There may be times when breastfeeding is challenging. Never ignore any issues you may have – talk to your health visitor, midwife, GP or breastfeeding specialist as soon as possible, they will be able to help you sort it out quickly.
Here are some common breastfeeding issues, and tips on what to do.
Mastitis makes your breast tissue inflamed and painful. You might notice a lump and some redness around the sore area. Sometimes the inflammation turns into an infection. Mastitis can make you feel achy and run down, with flu-like symptoms or a fever.
Usually, mastitis affects one of your breasts, but can sometimes affect both. Signs and symptoms of mastitis often develop quickly and can include:
If you're breastfeeding, mastitis is usually caused when the milk in your breast builds up faster than it's being removed. This creates a blockage in your milk ducts (known as 'milk stasis') and can be brought on by:
If you aren't breastfeeding, mastitis can be caused by infection. The infection could happen if your nipples are sore or cracked, or through a nipple piercing.
If you catch the early signs of mastitis, it's quick and easy to treat. If the pain continues for more than a few days, it may be a sign that you've got an infection, and it's time to make a GP appointment. Your GP may prescribe a course of antibiotics, which should clear up the infection in a few days.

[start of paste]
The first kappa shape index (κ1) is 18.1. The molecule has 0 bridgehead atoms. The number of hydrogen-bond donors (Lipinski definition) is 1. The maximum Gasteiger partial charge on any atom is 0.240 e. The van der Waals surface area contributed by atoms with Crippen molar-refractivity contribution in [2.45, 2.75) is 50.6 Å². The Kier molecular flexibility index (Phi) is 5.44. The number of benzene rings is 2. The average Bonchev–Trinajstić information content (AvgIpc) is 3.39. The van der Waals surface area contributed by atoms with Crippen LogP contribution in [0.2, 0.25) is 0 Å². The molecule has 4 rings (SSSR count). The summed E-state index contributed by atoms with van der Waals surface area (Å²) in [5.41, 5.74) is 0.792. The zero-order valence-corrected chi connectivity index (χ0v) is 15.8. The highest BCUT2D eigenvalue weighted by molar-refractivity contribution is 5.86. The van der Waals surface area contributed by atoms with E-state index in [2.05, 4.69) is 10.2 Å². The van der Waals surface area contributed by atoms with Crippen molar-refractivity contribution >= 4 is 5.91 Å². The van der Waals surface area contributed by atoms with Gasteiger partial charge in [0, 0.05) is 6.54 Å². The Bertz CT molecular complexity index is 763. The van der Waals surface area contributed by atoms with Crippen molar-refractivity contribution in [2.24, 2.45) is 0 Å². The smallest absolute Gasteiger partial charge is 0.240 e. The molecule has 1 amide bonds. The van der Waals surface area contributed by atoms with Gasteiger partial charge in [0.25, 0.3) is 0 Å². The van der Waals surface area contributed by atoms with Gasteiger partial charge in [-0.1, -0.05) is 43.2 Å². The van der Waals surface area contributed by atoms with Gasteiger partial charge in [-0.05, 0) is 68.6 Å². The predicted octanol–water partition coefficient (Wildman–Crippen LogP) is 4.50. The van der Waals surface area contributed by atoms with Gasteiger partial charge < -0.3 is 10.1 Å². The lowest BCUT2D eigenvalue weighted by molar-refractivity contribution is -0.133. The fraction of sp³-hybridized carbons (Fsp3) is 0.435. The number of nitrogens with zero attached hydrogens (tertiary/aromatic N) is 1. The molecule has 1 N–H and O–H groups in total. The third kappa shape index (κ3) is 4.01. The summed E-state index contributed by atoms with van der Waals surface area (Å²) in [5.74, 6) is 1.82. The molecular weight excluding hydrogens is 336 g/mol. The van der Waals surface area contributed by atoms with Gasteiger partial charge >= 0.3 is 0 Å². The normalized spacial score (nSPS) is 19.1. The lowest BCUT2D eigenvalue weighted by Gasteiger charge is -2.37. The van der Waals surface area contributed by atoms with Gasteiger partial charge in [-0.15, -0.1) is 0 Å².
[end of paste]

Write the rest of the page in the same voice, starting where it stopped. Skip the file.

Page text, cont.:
The main thing to do is carry on breastfeeding (even though it may be extremely painful). By stopping breastfeeding, the blockage will only get worse. Even if you have an infection, breastfeeding won't harm your baby (although your milk may taste a little salty).
Make sure your baby is latched on properly and aim to feed 8 to 12 times a day (including at night). Try putting a warm flannel over your breast before feeding, this will help ease the pain and encourage the let-down reflex.
After feeds, make sure any leftover breast milk is drained by expressing by hand or with a pump.
Don't leave it too long. If you feel that you're not improving and continuing to feed regularly isn't making a difference, see your doctor. They'll be able to assess whether your mastitis is caused by an infection. If it is, you may need antibiotics.
There are various ways you can help ease the pain and inflammation:
Luckily, once it's diagnosed, mastitis is easy and quick to treat. But remember, prevention is better than cure – here are some of the ways you can reduce the risk of mastitis in the first place:
If you'd like some confidential breastfeeding advice, call the National Breastfeeding Helpline 0300 100 0212 (9.30am-9.30pm, seven days a week).